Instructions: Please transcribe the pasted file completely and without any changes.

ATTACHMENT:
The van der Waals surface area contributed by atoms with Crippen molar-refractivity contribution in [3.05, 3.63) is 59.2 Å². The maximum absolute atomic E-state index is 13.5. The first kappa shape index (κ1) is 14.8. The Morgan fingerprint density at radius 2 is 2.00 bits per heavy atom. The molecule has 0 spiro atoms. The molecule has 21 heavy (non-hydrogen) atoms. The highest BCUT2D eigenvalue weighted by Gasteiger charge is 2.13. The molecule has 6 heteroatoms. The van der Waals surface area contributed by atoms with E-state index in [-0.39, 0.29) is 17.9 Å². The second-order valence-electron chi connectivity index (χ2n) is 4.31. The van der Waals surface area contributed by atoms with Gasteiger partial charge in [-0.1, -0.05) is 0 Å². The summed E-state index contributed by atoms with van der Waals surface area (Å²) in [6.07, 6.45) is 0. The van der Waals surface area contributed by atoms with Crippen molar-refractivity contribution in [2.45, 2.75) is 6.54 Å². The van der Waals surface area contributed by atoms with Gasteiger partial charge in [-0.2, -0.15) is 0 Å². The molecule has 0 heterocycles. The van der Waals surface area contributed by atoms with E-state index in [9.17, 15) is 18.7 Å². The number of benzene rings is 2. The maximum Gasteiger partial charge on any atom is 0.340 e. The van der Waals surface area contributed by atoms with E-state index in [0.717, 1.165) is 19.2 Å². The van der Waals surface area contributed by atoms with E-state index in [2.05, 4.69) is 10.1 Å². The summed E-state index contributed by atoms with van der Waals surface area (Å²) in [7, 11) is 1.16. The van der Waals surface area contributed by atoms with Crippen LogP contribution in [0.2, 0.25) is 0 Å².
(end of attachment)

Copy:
The van der Waals surface area contributed by atoms with Crippen molar-refractivity contribution in [3.05, 3.63) is 59.2 Å². The maximum absolute atomic E-state index is 13.5. The first kappa shape index (κ1) is 14.8. The Morgan fingerprint density at radius 2 is 2.00 bits per heavy atom. The molecule has 0 spiro atoms. The molecule has 21 heavy (non-hydrogen) atoms. The highest BCUT2D eigenvalue weighted by Gasteiger charge is 2.13. The molecule has 6 heteroatoms. The van der Waals surface area contributed by atoms with E-state index in [-0.39, 0.29) is 17.9 Å². The second-order valence-electron chi connectivity index (χ2n) is 4.31. The van der Waals surface area contributed by atoms with Gasteiger partial charge in [-0.1, -0.05) is 0 Å². The summed E-state index contributed by atoms with van der Waals surface area (Å²) in [6.07, 6.45) is 0. The van der Waals surface area contributed by atoms with Crippen molar-refractivity contribution in [2.45, 2.75) is 6.54 Å². The van der Waals surface area contributed by atoms with Gasteiger partial charge in [-0.2, -0.15) is 0 Å². The molecule has 0 heterocycles. The van der Waals surface area contributed by atoms with E-state index in [9.17, 15) is 18.7 Å². The number of benzene rings is 2. The maximum Gasteiger partial charge on any atom is 0.340 e. The van der Waals surface area contributed by atoms with E-state index in [0.717, 1.165) is 19.2 Å². The van der Waals surface area contributed by atoms with E-state index in [2.05, 4.69) is 10.1 Å². The summed E-state index contributed by atoms with van der Waals surface area (Å²) in [7, 11) is 1.16. The van der Waals surface area contributed by atoms with Crippen LogP contribution in [0.2, 0.25) is 0 Å².